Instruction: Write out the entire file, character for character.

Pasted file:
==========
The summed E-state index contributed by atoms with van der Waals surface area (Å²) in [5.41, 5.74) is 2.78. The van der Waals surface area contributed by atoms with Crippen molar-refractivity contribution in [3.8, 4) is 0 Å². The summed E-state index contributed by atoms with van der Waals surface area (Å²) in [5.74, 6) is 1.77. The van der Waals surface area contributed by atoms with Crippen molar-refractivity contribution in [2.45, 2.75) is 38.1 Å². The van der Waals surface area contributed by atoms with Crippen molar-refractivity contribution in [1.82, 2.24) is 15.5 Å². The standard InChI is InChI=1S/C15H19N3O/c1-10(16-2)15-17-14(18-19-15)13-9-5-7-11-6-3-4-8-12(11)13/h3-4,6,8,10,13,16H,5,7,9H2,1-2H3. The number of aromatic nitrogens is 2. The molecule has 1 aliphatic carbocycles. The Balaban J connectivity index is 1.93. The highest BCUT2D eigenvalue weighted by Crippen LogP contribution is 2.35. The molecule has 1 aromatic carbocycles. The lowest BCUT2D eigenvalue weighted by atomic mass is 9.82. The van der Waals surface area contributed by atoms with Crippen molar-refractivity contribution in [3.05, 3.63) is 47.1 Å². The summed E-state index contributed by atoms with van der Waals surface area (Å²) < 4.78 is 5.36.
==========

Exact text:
The summed E-state index contributed by atoms with van der Waals surface area (Å²) in [5.41, 5.74) is 2.78. The van der Waals surface area contributed by atoms with Crippen molar-refractivity contribution in [3.8, 4) is 0 Å². The summed E-state index contributed by atoms with van der Waals surface area (Å²) in [5.74, 6) is 1.77. The van der Waals surface area contributed by atoms with Crippen molar-refractivity contribution in [2.45, 2.75) is 38.1 Å². The van der Waals surface area contributed by atoms with Crippen molar-refractivity contribution in [1.82, 2.24) is 15.5 Å². The standard InChI is InChI=1S/C15H19N3O/c1-10(16-2)15-17-14(18-19-15)13-9-5-7-11-6-3-4-8-12(11)13/h3-4,6,8,10,13,16H,5,7,9H2,1-2H3. The number of aromatic nitrogens is 2. The molecule has 1 aliphatic carbocycles. The Balaban J connectivity index is 1.93. The highest BCUT2D eigenvalue weighted by Crippen LogP contribution is 2.35. The molecule has 1 aromatic carbocycles. The lowest BCUT2D eigenvalue weighted by atomic mass is 9.82. The van der Waals surface area contributed by atoms with Crippen molar-refractivity contribution in [3.05, 3.63) is 47.1 Å². The summed E-state index contributed by atoms with van der Waals surface area (Å²) < 4.78 is 5.36.